Red Sox Chick has an array of spring training pix to display from the gallery on the Red Sox web site. But here it is, Feb 27, 2006, and the Diamondbacks gallery is still full of photos from 2005! C’mon, Diamondbacks, I like history as much as the next person, but can we join the current year here? And Owen Perkins wrote an enjoyable column titled, "Note: Byrnes Brings Energy to Desert" as a special to MLB.com, but the picture that accompanies it is a John Miller/AP photo of ALEX CINTRON! Huh?
Does this mean I have to look for an Alex Cintron article to find a picture of Eric Byrnes? Here’s a wild but not so crazy idea, MLB.com: let’s have pictures of Alex Cintron next to articles on Alex Cintron, and pictures of Eric Byrnes next to articles on Eric Byrnes.
If any fans visiting D’Backs spring training want to send me photos of Eric Byrnes to post here, please email them to email@example.com. I don’t have money to pay–If I had money, I would buy a digital camera and head to Tucson myself–but I will happily credit you with taking the photos; I will even list what type of camera you used, if you want to share that information.
In the meantime, MLB.com and AZ Diamondbacks, we fans are in that wonderful time of hope called spring, when we look FORWARD, not backward. Let’s see more 2006 pix, especially of my and patromerocal’s favorite centerfielder in his new uni!
I do not keep a list of "Things to Do this Lifetime," (which may explain how I "forgot" to have children). But if I were to keep such a list, I would now add to it a trip to the National Baseball Hall of Fame, in Cooperstown, NY. That’s because I managed to see the bit of Cooperstown that came to Oakland, CA, in the form of the BASEBALL AS AMERICA Exhibition just a few days before this road show folded its tent on January 22, 2006.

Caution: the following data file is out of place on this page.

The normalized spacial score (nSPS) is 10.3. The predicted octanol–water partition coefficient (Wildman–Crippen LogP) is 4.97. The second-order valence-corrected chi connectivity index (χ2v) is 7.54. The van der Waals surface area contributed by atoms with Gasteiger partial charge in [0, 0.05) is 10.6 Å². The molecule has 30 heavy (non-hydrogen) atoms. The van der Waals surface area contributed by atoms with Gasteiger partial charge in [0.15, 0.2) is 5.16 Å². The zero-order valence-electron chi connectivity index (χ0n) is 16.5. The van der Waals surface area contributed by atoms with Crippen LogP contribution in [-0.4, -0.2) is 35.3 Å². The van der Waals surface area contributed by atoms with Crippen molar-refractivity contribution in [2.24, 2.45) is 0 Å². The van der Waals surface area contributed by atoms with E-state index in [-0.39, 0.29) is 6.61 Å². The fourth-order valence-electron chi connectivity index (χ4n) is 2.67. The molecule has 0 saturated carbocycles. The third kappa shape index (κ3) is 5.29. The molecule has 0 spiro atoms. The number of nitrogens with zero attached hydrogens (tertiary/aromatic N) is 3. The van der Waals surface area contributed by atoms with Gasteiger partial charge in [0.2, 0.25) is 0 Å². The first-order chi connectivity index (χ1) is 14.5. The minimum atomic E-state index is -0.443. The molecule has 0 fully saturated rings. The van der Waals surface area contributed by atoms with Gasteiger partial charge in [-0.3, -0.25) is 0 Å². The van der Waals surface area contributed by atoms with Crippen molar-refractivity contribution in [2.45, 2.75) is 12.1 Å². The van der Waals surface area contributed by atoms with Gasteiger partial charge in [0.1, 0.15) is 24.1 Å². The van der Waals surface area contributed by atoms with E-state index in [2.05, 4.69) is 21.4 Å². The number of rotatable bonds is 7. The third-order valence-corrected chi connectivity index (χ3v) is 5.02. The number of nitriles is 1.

I’m no museum maven; I can count on one hand the number of times I have been to museums in the quarter-century I’ve lived in the Bay Area, and still have fingers left over. But as I left the exhibition for work, I was sorry I caught it so late in its showing that I knew I would not have time to visit it again. Yet I probably saw it when my mind was most open to baseball’s past; by the time I went to the Oakland Museum of California, I’d watched my recently purchased video of Tommy Lee Jones’ gripping portrayal of the dying Ty Cobb several times, and I was about a third of the way through Billy Martin’s autobiography.